1 Although this case involves a request for an injunctive proscription on speech rather than the statutory one imposed in Brown, the Supreme Court has imposed heightened First Amendment scrutiny for injunctions because they “carry greater risks of censorship and discriminatory application than do general ordinances.” Madsen v. Women’s Health Ctr., 512 U.S. 753, 764-65 (1994); see also Operation Save Am. v. City of Jackson, 275 P.3d 438, 447 (Wyo. 2012) (“When courts are called upon to employ their injunctive authority, they must utilize this power with great caution.” (quoting Kincheloe v. Milatzo, 678 P.2d 855, 861 (Wyo. 1984))).

BRYAN CAVE LLP

560 MISSION STREET, 25TH FLOOR SAN FRANCISCO, CA 94105-2994

Chief among the Court’s concerns was that California was attempting to create a “wholly new category of content-based regulation that is permissible only for speech directed at children.” Id. at 794. Although the Court recognized that the Legislature was trying to protect minors from harm, it held that minors “are entitled to a significant measure of First Amendment protection” and the Government may not restrict that freedom “solely to protect the young from ideas or images that a legislative body thinks unsuitable for them.” Id. at 794-95 (citations omitted). Even “shocking” content, such as graphic violence, may not be regulated without running afoul of the First Amendment. Id. at 792-93. The same is no less true of content that depicts smoking even though Plaintiff’s proposed content-based restriction may be “motivated by the laudable public purpose of shielding children from [smoking].” People v Marquan M., 24 N.Y.3d 1, 11 (2014) (statute banning cyberbullying “of a sexual nature designed to cause emotional harm to children” could not survive First Amendment scrutiny); Operation Save Am. v. City of Jackson, 275 P.3d 438 (Wyo. 2012) (TRO banning anti-abortion group from demonstrating and showing images of a graphic nature, including those of aborted fetuses, during a Boy Scouts festival could not pass First Amendment scrutiny); Jamal v. Kane, 105 F. Supp. 3d 448, 456-57 (M.D. Pa. 2015) (striking down act prohibiting expressive conduct of violent criminals that causes mental anguish to victims or their families).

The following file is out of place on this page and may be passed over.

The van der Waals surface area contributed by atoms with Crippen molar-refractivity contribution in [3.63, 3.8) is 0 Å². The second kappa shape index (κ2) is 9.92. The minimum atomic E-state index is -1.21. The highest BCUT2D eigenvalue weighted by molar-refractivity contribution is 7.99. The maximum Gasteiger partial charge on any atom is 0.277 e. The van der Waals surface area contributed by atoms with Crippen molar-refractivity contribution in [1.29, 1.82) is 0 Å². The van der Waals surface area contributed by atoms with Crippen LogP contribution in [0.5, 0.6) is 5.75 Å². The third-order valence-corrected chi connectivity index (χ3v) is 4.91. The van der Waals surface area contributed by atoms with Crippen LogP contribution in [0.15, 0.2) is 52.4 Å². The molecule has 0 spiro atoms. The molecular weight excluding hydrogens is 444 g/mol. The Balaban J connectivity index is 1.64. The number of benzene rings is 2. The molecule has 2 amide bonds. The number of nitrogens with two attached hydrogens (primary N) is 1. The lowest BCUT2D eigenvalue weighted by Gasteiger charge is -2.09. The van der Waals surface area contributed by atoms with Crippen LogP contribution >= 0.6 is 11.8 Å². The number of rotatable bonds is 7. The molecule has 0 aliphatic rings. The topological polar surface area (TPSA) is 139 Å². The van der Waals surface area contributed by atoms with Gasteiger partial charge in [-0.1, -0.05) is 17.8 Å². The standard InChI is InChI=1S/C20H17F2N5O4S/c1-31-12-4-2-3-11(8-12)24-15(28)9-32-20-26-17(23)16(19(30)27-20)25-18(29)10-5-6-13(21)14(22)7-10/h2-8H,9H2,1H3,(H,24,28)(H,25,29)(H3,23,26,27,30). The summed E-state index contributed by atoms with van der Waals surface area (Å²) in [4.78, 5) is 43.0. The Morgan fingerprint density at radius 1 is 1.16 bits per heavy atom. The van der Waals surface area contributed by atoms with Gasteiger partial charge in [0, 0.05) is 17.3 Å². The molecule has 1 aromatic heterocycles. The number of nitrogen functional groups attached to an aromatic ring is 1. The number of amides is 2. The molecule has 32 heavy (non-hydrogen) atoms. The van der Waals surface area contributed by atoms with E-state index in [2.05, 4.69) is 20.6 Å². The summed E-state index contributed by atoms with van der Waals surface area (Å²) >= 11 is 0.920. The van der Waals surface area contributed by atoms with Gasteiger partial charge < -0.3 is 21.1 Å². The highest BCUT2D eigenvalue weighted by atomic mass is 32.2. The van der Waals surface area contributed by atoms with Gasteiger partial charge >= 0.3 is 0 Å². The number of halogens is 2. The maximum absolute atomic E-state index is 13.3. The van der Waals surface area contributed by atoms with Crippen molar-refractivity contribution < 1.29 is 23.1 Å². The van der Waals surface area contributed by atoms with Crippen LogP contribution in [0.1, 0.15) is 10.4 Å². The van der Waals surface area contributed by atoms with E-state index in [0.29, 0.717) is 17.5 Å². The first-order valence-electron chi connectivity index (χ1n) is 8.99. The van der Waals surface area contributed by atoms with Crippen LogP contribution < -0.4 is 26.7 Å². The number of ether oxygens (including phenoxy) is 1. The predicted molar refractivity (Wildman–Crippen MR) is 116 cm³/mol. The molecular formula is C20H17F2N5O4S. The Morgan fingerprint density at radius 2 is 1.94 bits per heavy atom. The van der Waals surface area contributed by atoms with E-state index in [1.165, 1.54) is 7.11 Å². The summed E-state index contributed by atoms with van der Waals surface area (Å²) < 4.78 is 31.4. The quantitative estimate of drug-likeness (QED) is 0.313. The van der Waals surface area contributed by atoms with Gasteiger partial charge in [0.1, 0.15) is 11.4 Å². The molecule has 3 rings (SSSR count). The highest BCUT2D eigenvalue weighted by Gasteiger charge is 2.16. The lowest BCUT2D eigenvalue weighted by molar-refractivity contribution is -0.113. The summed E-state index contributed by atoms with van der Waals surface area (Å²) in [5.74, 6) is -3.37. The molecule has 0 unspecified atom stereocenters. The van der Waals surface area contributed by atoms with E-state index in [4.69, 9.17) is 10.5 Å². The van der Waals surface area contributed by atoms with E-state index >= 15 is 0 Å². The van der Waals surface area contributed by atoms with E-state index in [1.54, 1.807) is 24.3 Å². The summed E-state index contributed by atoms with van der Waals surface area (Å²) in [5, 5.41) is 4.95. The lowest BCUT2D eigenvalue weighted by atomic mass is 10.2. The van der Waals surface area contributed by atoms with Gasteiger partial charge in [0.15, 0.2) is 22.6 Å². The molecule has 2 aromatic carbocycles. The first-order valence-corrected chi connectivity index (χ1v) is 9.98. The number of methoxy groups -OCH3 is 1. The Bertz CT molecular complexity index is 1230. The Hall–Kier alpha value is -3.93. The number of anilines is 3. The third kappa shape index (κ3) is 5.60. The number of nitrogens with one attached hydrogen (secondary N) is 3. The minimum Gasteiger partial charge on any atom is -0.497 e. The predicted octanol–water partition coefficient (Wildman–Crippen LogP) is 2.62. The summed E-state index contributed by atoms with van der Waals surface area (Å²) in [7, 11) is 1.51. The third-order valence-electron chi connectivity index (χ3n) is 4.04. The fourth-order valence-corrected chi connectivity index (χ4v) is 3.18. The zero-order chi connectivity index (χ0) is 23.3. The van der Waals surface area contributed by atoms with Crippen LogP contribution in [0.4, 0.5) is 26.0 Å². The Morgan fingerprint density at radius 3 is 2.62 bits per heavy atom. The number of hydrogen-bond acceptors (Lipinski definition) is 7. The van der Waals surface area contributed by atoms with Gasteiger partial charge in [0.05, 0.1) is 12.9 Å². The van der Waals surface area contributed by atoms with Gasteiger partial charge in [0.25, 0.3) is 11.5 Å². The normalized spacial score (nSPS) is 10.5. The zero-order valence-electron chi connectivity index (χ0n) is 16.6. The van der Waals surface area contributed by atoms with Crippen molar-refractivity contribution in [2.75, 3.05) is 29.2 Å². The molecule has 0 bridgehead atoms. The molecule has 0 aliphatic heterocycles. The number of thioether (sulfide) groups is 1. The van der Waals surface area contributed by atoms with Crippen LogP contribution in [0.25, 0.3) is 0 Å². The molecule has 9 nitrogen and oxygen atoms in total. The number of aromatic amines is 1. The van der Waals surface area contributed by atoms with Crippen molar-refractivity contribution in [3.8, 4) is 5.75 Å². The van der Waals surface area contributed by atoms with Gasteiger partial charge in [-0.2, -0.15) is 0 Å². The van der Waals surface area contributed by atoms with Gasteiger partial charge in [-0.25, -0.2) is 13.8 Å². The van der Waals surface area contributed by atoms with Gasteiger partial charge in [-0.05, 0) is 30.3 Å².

In words that could have been written for this case, the Supreme Court rejected California’s attempt to unilaterally impose parental guidance because “the entire effect [of the Act] is only in support of what the State thinks parents ought to want. This is not the narrow tailoring to “assisting parents” that restriction of First Amendment rights requires.” Brown, 564 U.S. at 804. As with Brown, Plaintiff is asking the courts to apply a content-based restriction on access to movies based on Plaintiff’s judgment of what he thinks “parents ought to want.” That is precisely the opposite of what CARA’s rating systems is about. Indeed, it “is not CARA’s purpose to prescribe socially appropriate values or to suggest any evolution of the values held by American parents.” (Compl. Ex. 1 at 6.) It is also precisely the opposite of what parents want: “parents are very clear to us that they—not the industry and certainly not the government—should determine what is appropriate viewing for their kids.” (Compl. Ex. 5 at 6.) “Under our

BRYAN CAVE LLP

560 MISSION STREET, 25TH FLOOR SAN FRANCISCO, CA 94105-2994

Constitution, ‘esthetic and moral judgments about art and literature . . . are for the individual to make, not for the Government to decree, even with the mandate or approval of a majority.’” Id. at 790 (quoting United States v. Playboy Entm’t Grp., Inc., 529 U.S. 803, 818 (2000)). And it is certainly not for the government to compel CARA to broadcast Plaintiff’s message. See, e.g., Agency for Int’l Dev. v. Alliance for Open Society Int’l, Inc., 133 S.Ct. 2321, 2327 (2013) (“It is, however, a basic First Amendment principle that ‘freedom of speech prohibits the government from telling people what they must say.’” (citation omitted)); Wooley v. Maynard, 430 U.S. 705, 713 (1977) (holding that state may not compel an individual to participate in the dissemination of an ideological message).

Here, Plaintiff is asking this Court to impose content-based determinations about what is appropriate for children. The Plaintiff’s judgment of what he thinks “parents ought to want” is not one this Court can impose on parents in a manner consistent with the Constitution. Plaintiff’s proposal is even more flawed by his inclusion of two content-based exemptions for “real historical figures” that “actually used tobacco” and for depictions that “clearly and unambiguously reflect[] the dangers and consequences of tobacco use.” These exemptions would leave the Court in an ongoing quagmire of policing which characters are sufficiently historical, whether they actually used tobacco, and whether a particular depiction adequately reflects the dangers and consequences of tobacco use. None of these content-based determinations can be made consistent with the First Amendment. See, e.g., R.A.V. v. City of St. Paul, 505 U.S. 377, 382 (1992) (“Content-based regulations are presumptively invalid.” (citations omitted)).

This Court should strike Plaintiff’s Complaint and dismiss this action with prejudice.

Dated: April 29, 2016

BRYAN CAVE LLP

By:

/s/ Lee Marshall

K. Lee Marshall

Attorneys for Defendant

NATIONAL ASSOCIATION OF THEATRE OWNERS